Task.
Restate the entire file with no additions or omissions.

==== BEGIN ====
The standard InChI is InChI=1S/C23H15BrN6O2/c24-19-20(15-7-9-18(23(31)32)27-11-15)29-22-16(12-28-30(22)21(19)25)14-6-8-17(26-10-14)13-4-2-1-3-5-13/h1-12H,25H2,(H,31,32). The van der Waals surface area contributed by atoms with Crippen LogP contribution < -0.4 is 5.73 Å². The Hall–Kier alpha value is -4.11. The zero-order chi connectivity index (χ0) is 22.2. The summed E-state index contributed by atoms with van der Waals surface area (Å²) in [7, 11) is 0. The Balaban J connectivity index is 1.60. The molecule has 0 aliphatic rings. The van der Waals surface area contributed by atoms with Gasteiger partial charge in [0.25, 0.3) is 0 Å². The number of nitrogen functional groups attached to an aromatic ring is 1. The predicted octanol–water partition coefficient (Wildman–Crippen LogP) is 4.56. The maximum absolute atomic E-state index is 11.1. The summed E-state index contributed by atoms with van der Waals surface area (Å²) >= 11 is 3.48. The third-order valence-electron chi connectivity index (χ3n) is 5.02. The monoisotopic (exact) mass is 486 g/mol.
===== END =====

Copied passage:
The standard InChI is InChI=1S/C23H15BrN6O2/c24-19-20(15-7-9-18(23(31)32)27-11-15)29-22-16(12-28-30(22)21(19)25)14-6-8-17(26-10-14)13-4-2-1-3-5-13/h1-12H,25H2,(H,31,32). The van der Waals surface area contributed by atoms with Crippen LogP contribution < -0.4 is 5.73 Å². The Hall–Kier alpha value is -4.11. The zero-order chi connectivity index (χ0) is 22.2. The summed E-state index contributed by atoms with van der Waals surface area (Å²) in [7, 11) is 0. The Balaban J connectivity index is 1.60. The molecule has 0 aliphatic rings. The van der Waals surface area contributed by atoms with Gasteiger partial charge in [0.25, 0.3) is 0 Å². The number of nitrogen functional groups attached to an aromatic ring is 1. The predicted octanol–water partition coefficient (Wildman–Crippen LogP) is 4.56. The maximum absolute atomic E-state index is 11.1. The summed E-state index contributed by atoms with van der Waals surface area (Å²) >= 11 is 3.48. The third-order valence-electron chi connectivity index (χ3n) is 5.02. The monoisotopic (exact) mass is 486 g/mol.